1505072_408493255951033_865533691_nFor some reason, as I type this, I have the lyrics of the song “Meet Virginia” by Train in my head. It tells the story of a not so extraordinary out of the ordinary woman, doing things her own way. Well, I want you all to meet Lidia, a fantastic woman I had the most wonderful pleasure to meet when attending a recent conference for people with diabetes in Las Vegas.

Lidia came to us as a surprise. She never heard about the Diabetes Online Community before, and she was completely unknown to any of the people attending the conference. She was introduced to us by Bennett Dunlap, and we learned that Lidia was there thanks to her doctor who told her about the event. Lidia was the only person among her peers who was brave enough to join us.

Lidia comes from Guatemala, and she was diagnosed with type 2 diabetes 16 years ago. When she was asked to tell her story, she stood in the middle of the room, and with a very heavy Spanish accent that made me absolutely happy, she told us why she was there and the things she was doing to take care of her diabetes. Jaws dropped, eyes got teary, and we were humbled.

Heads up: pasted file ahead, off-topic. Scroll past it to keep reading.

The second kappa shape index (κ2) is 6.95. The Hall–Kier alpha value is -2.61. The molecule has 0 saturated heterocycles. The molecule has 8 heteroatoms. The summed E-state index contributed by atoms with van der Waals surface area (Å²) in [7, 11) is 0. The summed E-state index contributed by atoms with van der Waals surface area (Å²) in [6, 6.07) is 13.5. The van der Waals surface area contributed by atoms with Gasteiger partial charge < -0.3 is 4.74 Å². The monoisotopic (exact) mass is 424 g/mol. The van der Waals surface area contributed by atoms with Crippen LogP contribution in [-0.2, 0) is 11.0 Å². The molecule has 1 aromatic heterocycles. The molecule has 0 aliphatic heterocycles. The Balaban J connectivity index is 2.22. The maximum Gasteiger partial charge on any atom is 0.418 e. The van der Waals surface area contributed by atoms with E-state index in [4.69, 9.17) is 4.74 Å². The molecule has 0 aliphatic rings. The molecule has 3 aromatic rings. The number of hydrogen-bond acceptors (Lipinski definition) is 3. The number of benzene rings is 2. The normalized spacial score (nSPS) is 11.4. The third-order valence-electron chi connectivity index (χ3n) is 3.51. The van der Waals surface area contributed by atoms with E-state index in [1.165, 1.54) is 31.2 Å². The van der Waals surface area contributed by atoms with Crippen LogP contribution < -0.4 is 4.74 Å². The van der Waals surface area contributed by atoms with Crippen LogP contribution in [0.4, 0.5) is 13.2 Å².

I am talking about a woman who hasn’t been active in the patient community, other than with the people she sees at the center where she receives treatment. Peer support is not something she was familiar with, but that hasn’t kept her for doing the best she can. When she apologized for her broken English, I told her I thought it was awesome she was there, and that she should be proud.

Lidia is a no-nonsense patient who knows that her life is not going to get disrupted because of her condition; she simply won’t allow it… diabetes will not get her down. Lidia has taken advantage of every single resource she has been offered, she is a funny, warm, nice woman who is now retired and goes to every single diabetes education in the agenda while helping others in every way she can. She knows how to cook, where to shop, and how to be active. She does yoga and tai-chi every week, and reminds people to always shop from the store periphery where the healthy food is. She is the epitome of an empowered diabetes patient.

Lidia’s life hasn’t been easy, but that’s not my story to tell. What I can write about is how inspiring she is, how she is one of the most empowered people with diabetes I’ve met, and how proud it personally made me to learn that she is a Latina who has grabbed the bull by the horns despite the many myths there are about how poorly Latinos manage their diabetes.

Lidia humbled us, and I personally want to thank her, if she’s reading this, because she changed my life.